I just finished giving my talk at StarEast about testing on a rooted device, and it went wonderfully. The room wasn’t packed, but the people who were there were the correct people…and that is what I really care about. We covered a good overview of what elevated privileges means for each device, discussed multiple tools, and also talked a lot about data. We went through a live demo of how to access data on a rooted device, where the data is, and how it is stored. I had a few requests about the steps that I took, so I want to go through those with you today.
For the shared storage, internal storage, and sqlite databases, all of this data is stored in the
/data/data/[APP PACKAGE]/ folder. Depending on the type of data you are trying to access, you may need a rooted device.
There is a shared storage location on android devices, where all application data to be shared is stored. This data is stored in primitive data in key-value pairs. To access this data, navigate to the folder mentioned above, and look for the
shared_prefs. These files are going to be in xml files, and a simple cat command will allow viewing of the file. For example:
Each program has a private location for storing data as well. This is private data on the device memory. The application data is in a private sandbox, and is deleted when the application is uninstalled. This will live in the same folder as identified above, but may be nested in a different area. Any file or folder structure can be placed here. For example:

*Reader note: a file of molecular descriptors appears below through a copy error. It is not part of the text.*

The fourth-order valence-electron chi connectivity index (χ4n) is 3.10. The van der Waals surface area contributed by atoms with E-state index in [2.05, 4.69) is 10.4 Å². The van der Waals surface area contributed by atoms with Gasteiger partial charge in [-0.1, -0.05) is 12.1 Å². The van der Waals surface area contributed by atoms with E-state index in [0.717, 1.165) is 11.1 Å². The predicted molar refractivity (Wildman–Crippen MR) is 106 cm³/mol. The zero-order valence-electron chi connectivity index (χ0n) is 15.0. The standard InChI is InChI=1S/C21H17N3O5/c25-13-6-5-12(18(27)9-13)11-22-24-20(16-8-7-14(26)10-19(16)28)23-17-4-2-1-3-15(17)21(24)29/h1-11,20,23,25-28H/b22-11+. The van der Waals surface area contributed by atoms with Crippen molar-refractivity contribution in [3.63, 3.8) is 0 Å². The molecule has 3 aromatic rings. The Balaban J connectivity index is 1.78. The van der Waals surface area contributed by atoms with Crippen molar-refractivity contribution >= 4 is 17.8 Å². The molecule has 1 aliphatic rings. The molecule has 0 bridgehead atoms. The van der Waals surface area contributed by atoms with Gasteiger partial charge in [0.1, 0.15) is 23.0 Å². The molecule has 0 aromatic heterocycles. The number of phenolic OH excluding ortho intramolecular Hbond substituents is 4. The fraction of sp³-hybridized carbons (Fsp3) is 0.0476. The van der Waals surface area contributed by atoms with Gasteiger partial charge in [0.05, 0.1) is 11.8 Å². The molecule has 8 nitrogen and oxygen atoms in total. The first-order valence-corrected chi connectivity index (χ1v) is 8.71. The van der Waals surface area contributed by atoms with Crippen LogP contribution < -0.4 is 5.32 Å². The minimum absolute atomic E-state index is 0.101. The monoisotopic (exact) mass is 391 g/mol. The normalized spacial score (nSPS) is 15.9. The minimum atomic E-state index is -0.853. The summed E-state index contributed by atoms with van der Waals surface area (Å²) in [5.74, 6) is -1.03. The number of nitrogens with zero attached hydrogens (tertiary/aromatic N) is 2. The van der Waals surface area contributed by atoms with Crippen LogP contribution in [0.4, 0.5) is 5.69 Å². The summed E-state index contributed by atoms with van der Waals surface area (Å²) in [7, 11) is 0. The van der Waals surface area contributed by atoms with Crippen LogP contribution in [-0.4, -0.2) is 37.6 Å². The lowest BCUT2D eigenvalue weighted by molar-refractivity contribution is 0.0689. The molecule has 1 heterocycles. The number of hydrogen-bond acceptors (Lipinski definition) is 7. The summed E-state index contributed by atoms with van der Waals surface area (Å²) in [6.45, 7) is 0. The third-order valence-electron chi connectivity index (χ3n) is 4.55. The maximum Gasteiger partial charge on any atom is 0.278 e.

All of the external storage lives on the sd card. Like most linux based systems, the sd card is mounted under the
/mnt folder. All data in this folder is open for all other applications to access. There is no security on external media. To access this data, follow the example below:
The last place to find data on the device is in the SQLite database. This is structured data in a private database. To access this data, sqlite3 commands can be used on the device itself. These databases exist in the same location indicated above, but in their own database folder. Because I don’t usually know the structure of the database, I prefer to use generic commands to access the device. It’s a great way to determine if the database is encrypted or not. Some examples of these commands are below: